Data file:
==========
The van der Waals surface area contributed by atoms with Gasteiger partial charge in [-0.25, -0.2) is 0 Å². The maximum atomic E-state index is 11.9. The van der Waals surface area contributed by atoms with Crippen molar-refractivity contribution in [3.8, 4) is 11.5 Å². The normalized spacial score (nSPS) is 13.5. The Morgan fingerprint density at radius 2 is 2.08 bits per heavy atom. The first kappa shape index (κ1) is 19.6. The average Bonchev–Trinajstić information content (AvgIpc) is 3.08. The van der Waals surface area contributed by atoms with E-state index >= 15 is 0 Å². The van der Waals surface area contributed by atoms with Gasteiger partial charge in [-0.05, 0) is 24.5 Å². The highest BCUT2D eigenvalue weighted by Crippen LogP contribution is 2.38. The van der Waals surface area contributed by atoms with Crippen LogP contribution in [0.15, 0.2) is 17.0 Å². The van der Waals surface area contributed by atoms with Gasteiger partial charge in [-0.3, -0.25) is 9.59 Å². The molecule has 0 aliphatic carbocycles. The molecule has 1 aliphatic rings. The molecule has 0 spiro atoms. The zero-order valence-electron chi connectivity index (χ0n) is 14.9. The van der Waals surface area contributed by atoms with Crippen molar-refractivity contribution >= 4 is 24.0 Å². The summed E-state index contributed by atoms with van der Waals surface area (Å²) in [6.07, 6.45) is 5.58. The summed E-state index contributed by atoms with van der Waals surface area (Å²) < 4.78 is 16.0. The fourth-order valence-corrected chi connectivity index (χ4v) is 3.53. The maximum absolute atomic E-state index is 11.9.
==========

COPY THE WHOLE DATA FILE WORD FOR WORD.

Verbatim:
The van der Waals surface area contributed by atoms with Gasteiger partial charge in [-0.25, -0.2) is 0 Å². The maximum atomic E-state index is 11.9. The van der Waals surface area contributed by atoms with Crippen molar-refractivity contribution in [3.8, 4) is 11.5 Å². The normalized spacial score (nSPS) is 13.5. The Morgan fingerprint density at radius 2 is 2.08 bits per heavy atom. The first kappa shape index (κ1) is 19.6. The average Bonchev–Trinajstić information content (AvgIpc) is 3.08. The van der Waals surface area contributed by atoms with E-state index >= 15 is 0 Å². The van der Waals surface area contributed by atoms with Gasteiger partial charge in [-0.05, 0) is 24.5 Å². The highest BCUT2D eigenvalue weighted by Crippen LogP contribution is 2.38. The van der Waals surface area contributed by atoms with Crippen LogP contribution in [0.15, 0.2) is 17.0 Å². The van der Waals surface area contributed by atoms with Gasteiger partial charge in [-0.3, -0.25) is 9.59 Å². The molecule has 0 aliphatic carbocycles. The molecule has 1 aliphatic rings. The molecule has 0 spiro atoms. The zero-order valence-electron chi connectivity index (χ0n) is 14.9. The van der Waals surface area contributed by atoms with Crippen molar-refractivity contribution >= 4 is 24.0 Å². The summed E-state index contributed by atoms with van der Waals surface area (Å²) in [6.07, 6.45) is 5.58. The summed E-state index contributed by atoms with van der Waals surface area (Å²) < 4.78 is 16.0. The fourth-order valence-corrected chi connectivity index (χ4v) is 3.53. The maximum absolute atomic E-state index is 11.9.